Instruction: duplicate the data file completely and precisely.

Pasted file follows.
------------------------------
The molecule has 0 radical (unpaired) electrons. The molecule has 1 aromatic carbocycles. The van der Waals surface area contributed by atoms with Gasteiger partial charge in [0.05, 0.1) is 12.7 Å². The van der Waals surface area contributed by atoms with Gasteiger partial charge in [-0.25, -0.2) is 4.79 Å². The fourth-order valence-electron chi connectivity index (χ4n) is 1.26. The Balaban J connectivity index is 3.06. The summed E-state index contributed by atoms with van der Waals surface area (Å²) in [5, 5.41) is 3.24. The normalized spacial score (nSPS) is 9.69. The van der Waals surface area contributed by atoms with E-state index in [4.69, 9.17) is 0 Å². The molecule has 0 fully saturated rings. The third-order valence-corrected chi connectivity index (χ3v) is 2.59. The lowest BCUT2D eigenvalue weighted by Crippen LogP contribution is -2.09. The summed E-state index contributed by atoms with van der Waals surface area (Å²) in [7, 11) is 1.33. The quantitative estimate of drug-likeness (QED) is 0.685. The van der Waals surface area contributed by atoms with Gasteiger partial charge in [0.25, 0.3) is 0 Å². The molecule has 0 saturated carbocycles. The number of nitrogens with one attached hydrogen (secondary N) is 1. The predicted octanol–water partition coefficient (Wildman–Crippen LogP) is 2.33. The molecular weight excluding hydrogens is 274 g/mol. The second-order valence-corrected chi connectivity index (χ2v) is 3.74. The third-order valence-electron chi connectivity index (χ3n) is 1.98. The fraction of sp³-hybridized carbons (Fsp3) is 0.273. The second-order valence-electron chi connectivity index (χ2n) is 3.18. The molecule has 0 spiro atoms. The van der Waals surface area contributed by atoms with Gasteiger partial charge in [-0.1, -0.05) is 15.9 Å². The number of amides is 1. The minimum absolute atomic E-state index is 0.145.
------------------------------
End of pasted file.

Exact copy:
The molecule has 0 radical (unpaired) electrons. The molecule has 1 aromatic carbocycles. The van der Waals surface area contributed by atoms with Gasteiger partial charge in [0.05, 0.1) is 12.7 Å². The van der Waals surface area contributed by atoms with Gasteiger partial charge in [-0.25, -0.2) is 4.79 Å². The fourth-order valence-electron chi connectivity index (χ4n) is 1.26. The Balaban J connectivity index is 3.06. The summed E-state index contributed by atoms with van der Waals surface area (Å²) in [5, 5.41) is 3.24. The normalized spacial score (nSPS) is 9.69. The van der Waals surface area contributed by atoms with E-state index in [4.69, 9.17) is 0 Å². The molecule has 0 fully saturated rings. The third-order valence-corrected chi connectivity index (χ3v) is 2.59. The lowest BCUT2D eigenvalue weighted by Crippen LogP contribution is -2.09. The summed E-state index contributed by atoms with van der Waals surface area (Å²) in [7, 11) is 1.33. The quantitative estimate of drug-likeness (QED) is 0.685. The van der Waals surface area contributed by atoms with Gasteiger partial charge in [0.25, 0.3) is 0 Å². The molecule has 0 saturated carbocycles. The number of nitrogens with one attached hydrogen (secondary N) is 1. The predicted octanol–water partition coefficient (Wildman–Crippen LogP) is 2.33. The molecular weight excluding hydrogens is 274 g/mol. The second-order valence-corrected chi connectivity index (χ2v) is 3.74. The third-order valence-electron chi connectivity index (χ3n) is 1.98. The fraction of sp³-hybridized carbons (Fsp3) is 0.273. The second-order valence-electron chi connectivity index (χ2n) is 3.18. The molecule has 0 spiro atoms. The van der Waals surface area contributed by atoms with Gasteiger partial charge in [-0.1, -0.05) is 15.9 Å². The number of amides is 1. The minimum absolute atomic E-state index is 0.145.